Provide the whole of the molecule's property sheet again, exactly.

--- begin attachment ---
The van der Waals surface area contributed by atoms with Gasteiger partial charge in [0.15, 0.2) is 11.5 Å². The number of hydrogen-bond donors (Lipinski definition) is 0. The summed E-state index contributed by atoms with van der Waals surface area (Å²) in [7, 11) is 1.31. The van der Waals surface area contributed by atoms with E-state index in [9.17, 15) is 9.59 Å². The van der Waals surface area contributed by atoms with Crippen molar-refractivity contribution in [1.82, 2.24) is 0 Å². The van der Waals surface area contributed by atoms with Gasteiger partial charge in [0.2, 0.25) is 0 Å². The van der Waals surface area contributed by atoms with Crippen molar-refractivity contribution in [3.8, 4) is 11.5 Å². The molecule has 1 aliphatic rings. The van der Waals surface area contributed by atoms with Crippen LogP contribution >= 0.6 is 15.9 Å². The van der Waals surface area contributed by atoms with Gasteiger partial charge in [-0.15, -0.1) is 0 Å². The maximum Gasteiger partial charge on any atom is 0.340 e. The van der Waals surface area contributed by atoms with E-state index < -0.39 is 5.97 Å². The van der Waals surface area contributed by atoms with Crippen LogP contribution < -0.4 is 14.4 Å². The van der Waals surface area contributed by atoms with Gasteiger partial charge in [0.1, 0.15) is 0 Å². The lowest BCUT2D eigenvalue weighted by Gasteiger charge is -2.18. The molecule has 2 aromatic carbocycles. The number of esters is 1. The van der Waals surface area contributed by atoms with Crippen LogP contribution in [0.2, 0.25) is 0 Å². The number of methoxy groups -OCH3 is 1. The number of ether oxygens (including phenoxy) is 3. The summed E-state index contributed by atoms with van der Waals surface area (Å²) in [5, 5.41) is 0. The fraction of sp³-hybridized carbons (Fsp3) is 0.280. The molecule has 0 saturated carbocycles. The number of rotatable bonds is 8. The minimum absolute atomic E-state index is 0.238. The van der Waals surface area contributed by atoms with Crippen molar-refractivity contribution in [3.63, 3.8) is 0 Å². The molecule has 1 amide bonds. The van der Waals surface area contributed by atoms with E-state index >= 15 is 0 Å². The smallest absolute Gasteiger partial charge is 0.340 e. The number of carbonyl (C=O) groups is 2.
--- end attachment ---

The van der Waals surface area contributed by atoms with Gasteiger partial charge in [0.15, 0.2) is 11.5 Å². The number of hydrogen-bond donors (Lipinski definition) is 0. The summed E-state index contributed by atoms with van der Waals surface area (Å²) in [7, 11) is 1.31. The van der Waals surface area contributed by atoms with E-state index in [9.17, 15) is 9.59 Å². The van der Waals surface area contributed by atoms with Crippen molar-refractivity contribution in [1.82, 2.24) is 0 Å². The van der Waals surface area contributed by atoms with Gasteiger partial charge in [0.2, 0.25) is 0 Å². The van der Waals surface area contributed by atoms with Crippen molar-refractivity contribution in [3.8, 4) is 11.5 Å². The molecule has 1 aliphatic rings. The van der Waals surface area contributed by atoms with Crippen LogP contribution >= 0.6 is 15.9 Å². The van der Waals surface area contributed by atoms with Gasteiger partial charge in [-0.15, -0.1) is 0 Å². The maximum Gasteiger partial charge on any atom is 0.340 e. The van der Waals surface area contributed by atoms with E-state index < -0.39 is 5.97 Å². The van der Waals surface area contributed by atoms with Crippen LogP contribution < -0.4 is 14.4 Å². The van der Waals surface area contributed by atoms with Gasteiger partial charge in [0.1, 0.15) is 0 Å². The lowest BCUT2D eigenvalue weighted by Gasteiger charge is -2.18. The molecule has 2 aromatic carbocycles. The number of esters is 1. The van der Waals surface area contributed by atoms with Crippen LogP contribution in [0.2, 0.25) is 0 Å². The number of methoxy groups -OCH3 is 1. The number of ether oxygens (including phenoxy) is 3. The summed E-state index contributed by atoms with van der Waals surface area (Å²) in [5, 5.41) is 0. The fraction of sp³-hybridized carbons (Fsp3) is 0.280. The molecule has 0 saturated carbocycles. The number of rotatable bonds is 8. The minimum absolute atomic E-state index is 0.238. The van der Waals surface area contributed by atoms with Crippen molar-refractivity contribution in [3.63, 3.8) is 0 Å². The molecule has 1 amide bonds. The van der Waals surface area contributed by atoms with E-state index >= 15 is 0 Å². The smallest absolute Gasteiger partial charge is 0.340 e. The number of carbonyl (C=O) groups is 2.